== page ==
## Evaporation of Water and Ethanol (with Thermal Imaging Camera)

### Experiment number : 1941

• #### Goal of experiment

We will observe the rate of changes in temperature during the evaporation of water and technical ethanol.

• #### Theory

Evaporation, that is a transformation of a liquid into a gas, occurs at every temperature at which the given substance is liquid. The rate of evaporation (which could be defined as a mass of a liquid evaporated in a unit of time) depends on many different parameters – the temperature of the liquid, the pressure of the vapours above its surface, its surface area, the presence of flow on the surface etc. Due to this variety of factors affecting the rate of evaporation, it is probably not an ideal parameter to help us compare different evaporating liquids.

That is one of the reasons why we use a different quantity to compare the willingness of liquids to evaporate, and that is specific heat of vaporization lv, which tells us how much energy is needed to evaporate one kilogram of a liquid. Specific heat of vaporization decreases with increasing temperature. That tells us that hotter liquid needs less heat to evaporate one kilogram of it at a fixed temperature. This intuitively makes sense. For example, while the specific heat capacity of water at 0 °C is 2.50 MJ·kg-1, at 100 °C it is only 2.26 MJ·kg-1. You can learn more about specific heat capacity in the section with the same name at the end of this experiment.

Comparing specific heats of evaporation at an arbitrary temperature, for example 20 °C, is often a problem – the tables usually contain only specific heat of vaporization for boiling temperatures (for example 100 °C for water, 78 °C for ethanol, 357 °C for mercury etc.). Therefore in our experiment we will compare specific heats of vaporization of water and ethanol at their boiling temperatures, even though they are listed at different temperatures (100 °C and 78 °C respectively) and these temperatures are very distant from room temperature at which our experiment is conducted. It will, however, suffice to give us a general quantitative idea.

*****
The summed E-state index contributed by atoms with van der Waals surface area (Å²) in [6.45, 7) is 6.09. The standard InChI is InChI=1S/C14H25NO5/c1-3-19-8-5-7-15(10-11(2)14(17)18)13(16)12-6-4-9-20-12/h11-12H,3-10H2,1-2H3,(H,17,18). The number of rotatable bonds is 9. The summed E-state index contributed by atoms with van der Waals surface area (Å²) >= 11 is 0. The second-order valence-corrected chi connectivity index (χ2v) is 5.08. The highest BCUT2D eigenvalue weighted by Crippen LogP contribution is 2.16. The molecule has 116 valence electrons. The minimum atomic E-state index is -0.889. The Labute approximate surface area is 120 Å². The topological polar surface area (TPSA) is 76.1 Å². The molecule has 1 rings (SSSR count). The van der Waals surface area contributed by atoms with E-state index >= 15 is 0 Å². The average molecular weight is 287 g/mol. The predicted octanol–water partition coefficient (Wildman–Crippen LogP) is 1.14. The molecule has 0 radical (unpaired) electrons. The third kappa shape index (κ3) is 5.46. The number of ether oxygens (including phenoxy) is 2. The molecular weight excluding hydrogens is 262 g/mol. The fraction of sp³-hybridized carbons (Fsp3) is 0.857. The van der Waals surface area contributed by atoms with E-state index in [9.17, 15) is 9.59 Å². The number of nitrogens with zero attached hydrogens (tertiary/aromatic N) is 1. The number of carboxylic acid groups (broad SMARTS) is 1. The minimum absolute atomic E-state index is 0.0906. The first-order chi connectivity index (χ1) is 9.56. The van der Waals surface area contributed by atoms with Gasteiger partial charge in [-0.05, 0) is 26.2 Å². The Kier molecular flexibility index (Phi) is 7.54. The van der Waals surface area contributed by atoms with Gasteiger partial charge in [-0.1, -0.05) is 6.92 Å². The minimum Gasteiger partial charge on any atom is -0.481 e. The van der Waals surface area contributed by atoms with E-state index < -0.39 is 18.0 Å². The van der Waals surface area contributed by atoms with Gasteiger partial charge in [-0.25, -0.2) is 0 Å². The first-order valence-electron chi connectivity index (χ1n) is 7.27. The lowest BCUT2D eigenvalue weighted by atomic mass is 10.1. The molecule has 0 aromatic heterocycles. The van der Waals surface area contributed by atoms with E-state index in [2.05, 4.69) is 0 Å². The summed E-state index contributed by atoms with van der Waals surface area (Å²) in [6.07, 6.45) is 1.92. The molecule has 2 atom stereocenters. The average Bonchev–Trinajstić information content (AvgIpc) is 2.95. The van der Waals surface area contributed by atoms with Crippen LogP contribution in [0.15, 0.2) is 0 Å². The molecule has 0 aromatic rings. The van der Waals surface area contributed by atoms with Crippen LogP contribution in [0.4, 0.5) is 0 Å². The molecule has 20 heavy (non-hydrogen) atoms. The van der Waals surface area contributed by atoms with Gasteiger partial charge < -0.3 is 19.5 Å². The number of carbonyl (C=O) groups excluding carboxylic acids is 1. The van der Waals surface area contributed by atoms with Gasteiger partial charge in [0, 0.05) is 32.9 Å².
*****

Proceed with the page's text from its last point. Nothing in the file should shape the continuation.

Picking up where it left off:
• #### Tools

Thermal imaging camera, two cups, water and ethanol at room temperature, two straws.

• #### Procedure

We prepare two cups and fill one with water and the other with the same amount of ethanol; both should be at room temperature at the beginning of the experiment. We observe the cups with a thermal imaging camera. We simultaneously submerge identical straws into both cups and take them out after a few seconds. We observe how the temperature of the straws changes.

• #### Sample result

A successful execution of the experiment is shown in the video below. The liquids evaporate from the straws and take the heat of vaporization away from them. As a result, the temperature of both straws then decreases. The decrease is more significant in the case of the straw submerged in ethanol.

A thermal imaging camera FLIR i7 was used in the making of this video. The temperature scale of colours was chosen between 12 °C až 23 °C, emissivitz ε = 0.95. The video was slowed down twice.

• #### Technical notes

• To make the measurement really conclusive, it is advisable to have both liquids ready in their cups long enough before the experiment so that they are in thermodynamic equilibrium with their surroundings.

• We can use other insulators instead of straws, but the experiment works reliably with straws.

• #### Pedagogical notes